And they send to him certain of the Pharisees and of the Herodians, to catch him in his words.…
Unable to take him with their wicked hands, because they dared not, they send selected men from the Pharisees and the Herodians. They have instructions to lay a trap with a view "to catch him in talk." "In vain is the net spread in the sight of any bird." But these blind catchers thought him to be blind also. In specious words they ply him with a question relating to an oppressive tax. "If he held that payment should be refused, he would compromise himself with the Romans; if he sanctioned it, he would embitter himself both with the Herodians and the ultra-national party," But he who "knew what was in man" knew their hypocrisy, and in a word, and doubtless with a look, exposed it. "Why tempt ye me?" Then with the coin before their eyes, which was at once the symbol of their unfaithfulness to God and their subjection to man, he threw back upon them the onus of answering themselves in their own conscience and by their own deeds. Ah! "in the net which they hid is their own foot taken." But Jesus does not only evade the dilemma on which they had cast him; nor does he merely utter a word of condemnation to them who had failed to "render unto God the things that are God's," and who would be only too glad to escape rendering "to Caesar the things that" were "Caesar's." But he, in high wisdom, teaches the great truth for all time, that fidelity to the demands of God and fidelity to the constituted powers of earth need not clash. The loyalty of the subject and the obedience of the saint are on the same plane. So a just distribution is made of things pertaining to Caesar and of things pertaining to God, and yet the true unity of the service rendered to both is declared; and, moreover, as God is above all, the duty to him includes the duty to Caesar. For our learning we may see -
I. THAT CHRIST BEARS HIS TESTIMONY TO THE RIGHTEOUSNESS OF THE CLAIMS OF EARTHLY AUTHORITY. The Christian need be under no apprehension of following this principle out to its extremest limits. For if the earthly government be oppressive and unjust, he knows full well that the King of kings has his own methods of deposing; for he believes that "he putteth down one and setteth up another." He has learned to submit even to oppression for conscience' sake. But these questions respect the extreme, the occasional, the exceptional conditions of political life. Fidelity to the constituted head of authority would, according to Christian principles, secure the divinely appointed Head.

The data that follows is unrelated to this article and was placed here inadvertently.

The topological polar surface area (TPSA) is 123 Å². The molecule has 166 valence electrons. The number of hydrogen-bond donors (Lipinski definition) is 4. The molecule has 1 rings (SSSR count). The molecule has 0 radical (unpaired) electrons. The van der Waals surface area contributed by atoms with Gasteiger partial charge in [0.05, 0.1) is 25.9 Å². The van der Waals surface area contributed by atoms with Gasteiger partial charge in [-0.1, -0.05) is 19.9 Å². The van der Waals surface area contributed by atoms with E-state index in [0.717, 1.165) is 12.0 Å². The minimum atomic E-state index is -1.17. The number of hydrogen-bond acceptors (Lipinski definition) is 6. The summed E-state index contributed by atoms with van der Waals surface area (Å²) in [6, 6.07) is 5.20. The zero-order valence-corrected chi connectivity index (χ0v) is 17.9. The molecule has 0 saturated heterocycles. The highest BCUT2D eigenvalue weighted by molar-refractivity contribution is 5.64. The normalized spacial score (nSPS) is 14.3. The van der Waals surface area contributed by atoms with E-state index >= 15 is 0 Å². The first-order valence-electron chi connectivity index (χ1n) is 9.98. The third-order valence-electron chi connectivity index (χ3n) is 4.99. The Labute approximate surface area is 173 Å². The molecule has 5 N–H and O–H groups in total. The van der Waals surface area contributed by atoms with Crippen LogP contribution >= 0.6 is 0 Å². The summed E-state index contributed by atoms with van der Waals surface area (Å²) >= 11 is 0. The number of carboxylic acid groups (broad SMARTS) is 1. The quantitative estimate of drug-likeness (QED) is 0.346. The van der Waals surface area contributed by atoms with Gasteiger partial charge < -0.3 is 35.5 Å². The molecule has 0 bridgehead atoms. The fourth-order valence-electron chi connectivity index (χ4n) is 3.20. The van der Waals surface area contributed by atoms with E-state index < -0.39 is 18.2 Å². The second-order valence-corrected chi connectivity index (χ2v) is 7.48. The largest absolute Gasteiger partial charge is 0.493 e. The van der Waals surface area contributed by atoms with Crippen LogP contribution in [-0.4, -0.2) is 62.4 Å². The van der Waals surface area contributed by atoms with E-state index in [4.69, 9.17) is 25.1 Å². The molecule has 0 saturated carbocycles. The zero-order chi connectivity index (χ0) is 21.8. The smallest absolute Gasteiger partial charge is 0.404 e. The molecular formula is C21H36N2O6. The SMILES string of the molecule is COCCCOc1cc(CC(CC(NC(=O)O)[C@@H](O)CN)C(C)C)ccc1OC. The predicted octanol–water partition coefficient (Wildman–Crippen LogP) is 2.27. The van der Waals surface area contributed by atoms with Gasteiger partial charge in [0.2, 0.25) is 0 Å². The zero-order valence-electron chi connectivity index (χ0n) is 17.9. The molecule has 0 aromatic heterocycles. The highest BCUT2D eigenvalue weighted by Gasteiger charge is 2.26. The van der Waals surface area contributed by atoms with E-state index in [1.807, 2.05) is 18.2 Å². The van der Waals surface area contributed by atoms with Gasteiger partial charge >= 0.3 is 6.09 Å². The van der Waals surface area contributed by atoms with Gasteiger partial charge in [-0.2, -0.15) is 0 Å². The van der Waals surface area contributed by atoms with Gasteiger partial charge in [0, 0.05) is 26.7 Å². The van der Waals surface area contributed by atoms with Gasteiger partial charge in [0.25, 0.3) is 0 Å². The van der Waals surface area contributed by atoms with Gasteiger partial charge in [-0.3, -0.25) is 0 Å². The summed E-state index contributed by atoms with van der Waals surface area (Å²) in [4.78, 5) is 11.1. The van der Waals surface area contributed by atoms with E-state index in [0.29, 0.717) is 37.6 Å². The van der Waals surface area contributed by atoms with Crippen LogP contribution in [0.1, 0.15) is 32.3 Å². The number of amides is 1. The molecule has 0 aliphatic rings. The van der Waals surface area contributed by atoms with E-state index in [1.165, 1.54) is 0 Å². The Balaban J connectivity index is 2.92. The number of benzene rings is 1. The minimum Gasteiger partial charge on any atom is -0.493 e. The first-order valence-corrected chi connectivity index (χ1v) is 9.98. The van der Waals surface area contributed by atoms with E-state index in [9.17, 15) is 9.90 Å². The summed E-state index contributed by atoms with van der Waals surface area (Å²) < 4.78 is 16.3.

II. CHRIST UTTERS HIS EVER-REITERATED DEMAND FOR FIDELITY TO THE INALIENABLE CLAIMS OF GOD. "Render unto God the things that are God's." Is anything not God's? If in truth all is first rendered to him in an honest consecration to his will, then may that which he ordains for the neighbor be given to the neighbor; that which is for the poor to the poor; or that for the family, or for self even, so given; and therefore that which is for "the king, as supreme," to the king may be rendered.
III. LET THE MAN' HIMSELF, WHO TRULY IS GOD'S, BE RENDERED UNTO GOD. One has beautifully taught thus: "That which bears Caesar's image is, as belonging to Caesar, to be given to him; but that which has God's image belongs to God." Had Israel been faithful to "render" themselves "to God" they would not in those late days have been given up to the Romans, as in earlier days fidelity to God would have kept back the armies of Nebuchadnezzar. The great principle to guide nations and individuals alike is truly to be the Lord's. Then, when he is the God of the nation, all other service and all other obligations fall into their proper order and degree of importance. And he who serves his God in humility will serve his king in fidelity. He who is obedient to the Lord's claims will know how to render the claims of masters, and lords, and rulers, and sovereigns. Not more truly is the Law one," Thou shalt love the Lord thy God," and "Thou shalt love thy neighbor," than is "Render unto Caesar the things that are Caesar's, and to God the things that are God's." - G.
Parallel VersesKJV: And they send unto him certain of the Pharisees and of the Herodians, to catch him in his words.